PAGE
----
Inside the 2019 Catalyst Awards: Highlights From the Day (Blog Post)
What does the [email protected] look like for women? That’s what over 800 business leaders came to discuss at the 2019 Catalyst Awards Conference on March 14 at the New York Hilton Midtown. Catalyst Award-winning organizations, Supporters, diversity and inclusion experts, business leaders, and others gathered to share their visions and actions for building equitable, diverse, and inclusive workplaces where women can thrive.
For more than 30 years, the Catalyst Award has recognized exceptional efforts that help advance women in business. Over the years, the Catalyst Awards Conference and Dinner have brought together experts from around the world to share knowledge and shape the dialogue about inclusive leadership and other critical factors related to women and workplaces around the globe.
This year four organizations received the Catalyst Award for their initiatives to advance women:
- Bank of America—Investing in Women
- Deutsche Post DHL Group—Women in Management
- Eli Lilly and Company—Employee Journeys and People Strategy
- Schneider Electric—Attracting and Retaining Women in Schneider Electric India
Catalyst President & CEO Lorraine Hariton, a former Silicon Valley executive, kicked off her first Catalyst Awards by laying the foundation for the day.
“With new technologies coming into the workplace, it’s critical teams are thinking about diversity and inclusion to ensure we don’t bake bias into products,” she said in a Q&A with CNN International’s Zain Asher. It was live-streamed on Facebook.
This year Catalyst tried something different, giving leaders from each Catalyst Award-winning organization their own hosted session.
In a morning session, Rajat Kishore, Managing Director & Vice President, Process Automation, Schneider Electric India Hub and Rachna Mukherjee, Chief Human Resources Officer, Schneider Electric – India & South Asia, highlighted the impetus for their initiative. As Rachna explained, “We looked at the four M’s where women’s careers may fall to the wayside: Marriage, mobility of spouse, maternity, and medical care for elders.”
At the [email protected] Hackathon, attendees broke into smaller groups to dig into trends, including Harnessing Technology Takes a Human Touch; Recognizing and Valuing Employees’ Intersecting Identities; and the Benefits of a Geographically Dispersed Virtual Workforce.
At the session on intersectionality, Translator LLC Founder & CEO Natalie Egan had the room riveted as Egan told the story about coming out as a transgender woman in the tech industry and the bias and discrimination Egan faces. “Language matters and it has to start at the top,” said Egan, who launched the platform designed to promote diversity and inclusion as a result of the experience. “It’s a root cause of disengagement. Everything starts and ends with language.”
During the Busting Myths and Bias in the Multigenerational Workplace session, Edmond Hughes, Ingalls Shipbuilding Vice President, Human Resources & Administration, stressed the need for all employees, of all generations, to be seen and valued. “We all have a responsibility to ensure the least empowered person in the room is heard,” he said.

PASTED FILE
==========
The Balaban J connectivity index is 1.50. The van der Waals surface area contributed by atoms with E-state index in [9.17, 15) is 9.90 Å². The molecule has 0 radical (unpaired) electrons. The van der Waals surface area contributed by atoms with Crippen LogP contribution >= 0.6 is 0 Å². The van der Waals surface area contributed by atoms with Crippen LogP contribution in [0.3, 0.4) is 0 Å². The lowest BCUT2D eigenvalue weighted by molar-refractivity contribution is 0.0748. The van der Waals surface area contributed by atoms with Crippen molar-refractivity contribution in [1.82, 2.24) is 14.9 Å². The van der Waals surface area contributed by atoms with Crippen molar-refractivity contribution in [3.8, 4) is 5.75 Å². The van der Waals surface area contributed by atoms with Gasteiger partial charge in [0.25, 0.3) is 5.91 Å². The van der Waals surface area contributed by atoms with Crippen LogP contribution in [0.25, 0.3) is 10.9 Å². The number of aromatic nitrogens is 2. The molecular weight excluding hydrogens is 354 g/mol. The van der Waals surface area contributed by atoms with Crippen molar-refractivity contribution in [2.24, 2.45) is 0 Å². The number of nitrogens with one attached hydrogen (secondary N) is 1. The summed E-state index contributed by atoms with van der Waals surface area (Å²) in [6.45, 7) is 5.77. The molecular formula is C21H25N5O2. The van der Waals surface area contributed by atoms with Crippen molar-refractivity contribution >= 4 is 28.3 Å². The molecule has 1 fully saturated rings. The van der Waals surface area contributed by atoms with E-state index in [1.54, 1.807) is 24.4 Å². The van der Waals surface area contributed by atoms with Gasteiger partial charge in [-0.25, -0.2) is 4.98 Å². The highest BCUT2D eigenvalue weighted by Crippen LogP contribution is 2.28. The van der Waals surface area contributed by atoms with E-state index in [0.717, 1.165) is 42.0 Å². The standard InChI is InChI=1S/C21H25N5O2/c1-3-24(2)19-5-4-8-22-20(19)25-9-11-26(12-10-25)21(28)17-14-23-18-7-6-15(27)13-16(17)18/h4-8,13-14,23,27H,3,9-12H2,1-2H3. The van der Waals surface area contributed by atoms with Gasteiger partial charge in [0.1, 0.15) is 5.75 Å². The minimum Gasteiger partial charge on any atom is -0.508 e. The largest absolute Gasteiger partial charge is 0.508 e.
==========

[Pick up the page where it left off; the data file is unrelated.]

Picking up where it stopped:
Over lunch, Target’s Chief Diversity and Inclusion Officer, Caroline Wanga, and Chief Information Officer Mike McNamara, discussed the lack of gender diversity in tech. When he joined the company in 2015, Mike said the tech interns were predominantly male and he was determined to change that. So he instituted targets, among other measures, and today, tech intern classes are 50% female. Mike told his team: “We’ve got to represent our guests and the communities we serve. We have to be diverse.”
In the afternoon, Deutsche Post DHL‘s Kimberlee Harrison, EVP HR for Global Functions, and Val Hoge, COO, DHL Supply Chain North America, talked about the importance of leaders correcting bias and recognizing that many employees might not feel they have permission to raise their hand. “We’re helping leaders break perceptions that they have an understanding that people are out there with the right skills,” Hoge said, “but maybe not the confidence to step forward.”
And Eli Lilly and Company’s Chief Diversity Officer Joy Fitzgerald took the stage to talk with Eli Lilly Chairman & CEO David A. Ricks about his desire to drive inclusion and what he says when people push back on setting diversity and inclusion metrics: “As it relates to diversity and inclusion, if we aren’t keeping score, we’re just practicing.”
Throughout the day, attendees were able to stroll through our [email protected] Hall to learn about tech startups that are using AI and other technologies to tackle unconscious bias, as well as more than a dozen other diversity and inclusion organizations.
The day was capped with a gala dinner chaired by Chevron Corporation Chairman & CEO Michael K. Wirth. The evening featured speeches from the leaders of the award-winning companies, Bank of America Chairman and CEO Brian T. Moynihan; Deutsche Post DHL CEO Frank Appel; Eli Lilly CEO David A. Ricks; and Schneider Electric India Hub Managing Director & Vice President, Process Automation Rajat Kishore.
In a highlight of the evening, Catalyst President and CEO, Lorraine Hariton, urged the corporate leaders in attendance to use the power of their community to demonstrate what a safe and inclusive environment looks and feels like.
“People are distrustful of so many institutions, but they trust their employer, and they expect them to comment on social issues,” she told the crowd. “By instituting policies and programs that support diversity and inclusion and by role modeling the right behaviors, you are influencing millions of people around the world.” You can watch her speech and read the full transcript.
The 2020 Catalyst Awards Conference and Dinner will be held March 12, 2020.